Remember the panic when the first computer worm hit? We're going to have a crisis like that next year when we get the first data center meltdown, predicted Subodh Bapat, a vice president in the eco-computing team at Sun Microsystems.
"You'll see a massive failure in a year," Bapat said at a dinner with reporters on Monday. "We are going to see a data center failure of that scale."
"That scale" referred to the problems caused by the worm created by Cornell grad student Robert Morris Jr. in 1988. His worm infected about 5 percent of the Unix boxes on the Internet, freaked people out, and helped jump-start the security industry.
Of course, it's just a prediction, so there is no guarantee that it will happen. But it does seem possible. Data centers have mushroomed with the flood of processes and jobs being turned over to the Internet. Companies have built up their data centers, but even with technologies like virtualization it's been tough to keep up. At some point, a data center is going to crash and people are going to go spastic.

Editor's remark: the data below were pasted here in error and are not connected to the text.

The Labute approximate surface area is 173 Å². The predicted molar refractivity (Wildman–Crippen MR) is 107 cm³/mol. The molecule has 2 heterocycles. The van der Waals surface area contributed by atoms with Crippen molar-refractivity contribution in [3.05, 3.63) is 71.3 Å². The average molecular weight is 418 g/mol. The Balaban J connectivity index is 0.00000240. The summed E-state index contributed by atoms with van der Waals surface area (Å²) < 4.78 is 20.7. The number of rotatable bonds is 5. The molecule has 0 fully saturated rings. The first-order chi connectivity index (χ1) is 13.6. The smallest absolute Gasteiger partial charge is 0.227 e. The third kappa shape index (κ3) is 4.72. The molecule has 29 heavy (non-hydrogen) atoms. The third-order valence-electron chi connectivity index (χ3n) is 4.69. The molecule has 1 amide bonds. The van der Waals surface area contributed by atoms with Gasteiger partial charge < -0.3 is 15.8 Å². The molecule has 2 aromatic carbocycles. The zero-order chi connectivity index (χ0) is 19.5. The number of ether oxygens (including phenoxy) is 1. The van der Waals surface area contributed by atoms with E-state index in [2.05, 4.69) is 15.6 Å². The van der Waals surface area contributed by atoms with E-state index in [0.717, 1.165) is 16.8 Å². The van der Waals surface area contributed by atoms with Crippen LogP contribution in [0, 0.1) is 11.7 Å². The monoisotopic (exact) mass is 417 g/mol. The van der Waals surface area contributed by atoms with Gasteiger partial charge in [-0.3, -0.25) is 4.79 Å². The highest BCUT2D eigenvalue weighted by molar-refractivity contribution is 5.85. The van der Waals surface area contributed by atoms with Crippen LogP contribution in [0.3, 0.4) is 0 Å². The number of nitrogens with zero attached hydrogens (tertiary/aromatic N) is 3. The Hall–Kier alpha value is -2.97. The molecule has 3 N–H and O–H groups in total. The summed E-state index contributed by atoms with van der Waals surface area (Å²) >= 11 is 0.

On a more cheery note, Bapat and other Sun executives said that the IT industry is also on the verge of a construction boom that, if it happens, will lead to big orders for equipment for makers of servers, storage systems, and other data center equipment.
The typical life span of a data center is only about 10 to 12 years, said the Sun executives. Thus, a lot of those data centers built at the beginning of the dot-com era need to be rebuilt. Other companies like Facebook are expanding rapidly as well. (Sun CTO Greg Papadopoulos mentioned Facebook several times, so it sounds like maybe Sun is working with, or trying to work with, them. Just a thought.)
National labs and universities are also looking at new centers. Next year, one of the national labs has plans to build a data center that will take up 500,000 square feet and consume 50 megawatts. (Big data centers now take up 400,000 square feet and chew up 40 megawatts, Sun executives said.)
Other organizations are looking at 50-megawatt to 70-megawatt data centers.